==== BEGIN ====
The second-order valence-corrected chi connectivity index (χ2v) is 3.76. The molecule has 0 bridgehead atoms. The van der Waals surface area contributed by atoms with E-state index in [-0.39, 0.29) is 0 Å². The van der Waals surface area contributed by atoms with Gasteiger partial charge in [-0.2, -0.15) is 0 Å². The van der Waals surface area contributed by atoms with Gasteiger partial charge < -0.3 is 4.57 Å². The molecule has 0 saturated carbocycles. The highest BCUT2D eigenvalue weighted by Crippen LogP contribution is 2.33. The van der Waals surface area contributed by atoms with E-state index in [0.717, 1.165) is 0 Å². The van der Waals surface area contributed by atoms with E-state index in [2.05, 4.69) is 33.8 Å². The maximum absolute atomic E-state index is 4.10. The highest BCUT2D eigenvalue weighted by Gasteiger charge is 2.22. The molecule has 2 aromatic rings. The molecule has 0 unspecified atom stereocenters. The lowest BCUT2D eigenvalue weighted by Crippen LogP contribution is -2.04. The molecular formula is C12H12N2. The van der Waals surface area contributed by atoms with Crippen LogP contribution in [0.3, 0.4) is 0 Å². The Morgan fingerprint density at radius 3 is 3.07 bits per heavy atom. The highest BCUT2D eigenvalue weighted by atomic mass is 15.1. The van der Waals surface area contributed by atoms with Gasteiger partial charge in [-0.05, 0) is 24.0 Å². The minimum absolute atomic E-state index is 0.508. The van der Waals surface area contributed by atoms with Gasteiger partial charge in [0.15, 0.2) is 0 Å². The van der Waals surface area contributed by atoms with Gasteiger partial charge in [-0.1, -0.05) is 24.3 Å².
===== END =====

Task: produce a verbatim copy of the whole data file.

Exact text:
The second-order valence-corrected chi connectivity index (χ2v) is 3.76. The molecule has 0 bridgehead atoms. The van der Waals surface area contributed by atoms with E-state index in [-0.39, 0.29) is 0 Å². The van der Waals surface area contributed by atoms with Gasteiger partial charge in [-0.2, -0.15) is 0 Å². The van der Waals surface area contributed by atoms with Gasteiger partial charge < -0.3 is 4.57 Å². The molecule has 0 saturated carbocycles. The highest BCUT2D eigenvalue weighted by Crippen LogP contribution is 2.33. The van der Waals surface area contributed by atoms with E-state index in [0.717, 1.165) is 0 Å². The van der Waals surface area contributed by atoms with E-state index in [2.05, 4.69) is 33.8 Å². The maximum absolute atomic E-state index is 4.10. The highest BCUT2D eigenvalue weighted by Gasteiger charge is 2.22. The molecule has 2 aromatic rings. The molecule has 0 unspecified atom stereocenters. The lowest BCUT2D eigenvalue weighted by Crippen LogP contribution is -2.04. The molecular formula is C12H12N2. The van der Waals surface area contributed by atoms with Crippen LogP contribution in [0.3, 0.4) is 0 Å². The Morgan fingerprint density at radius 3 is 3.07 bits per heavy atom. The highest BCUT2D eigenvalue weighted by atomic mass is 15.1. The van der Waals surface area contributed by atoms with Gasteiger partial charge in [-0.05, 0) is 24.0 Å². The minimum absolute atomic E-state index is 0.508. The van der Waals surface area contributed by atoms with Gasteiger partial charge in [0.15, 0.2) is 0 Å². The van der Waals surface area contributed by atoms with Gasteiger partial charge in [-0.1, -0.05) is 24.3 Å².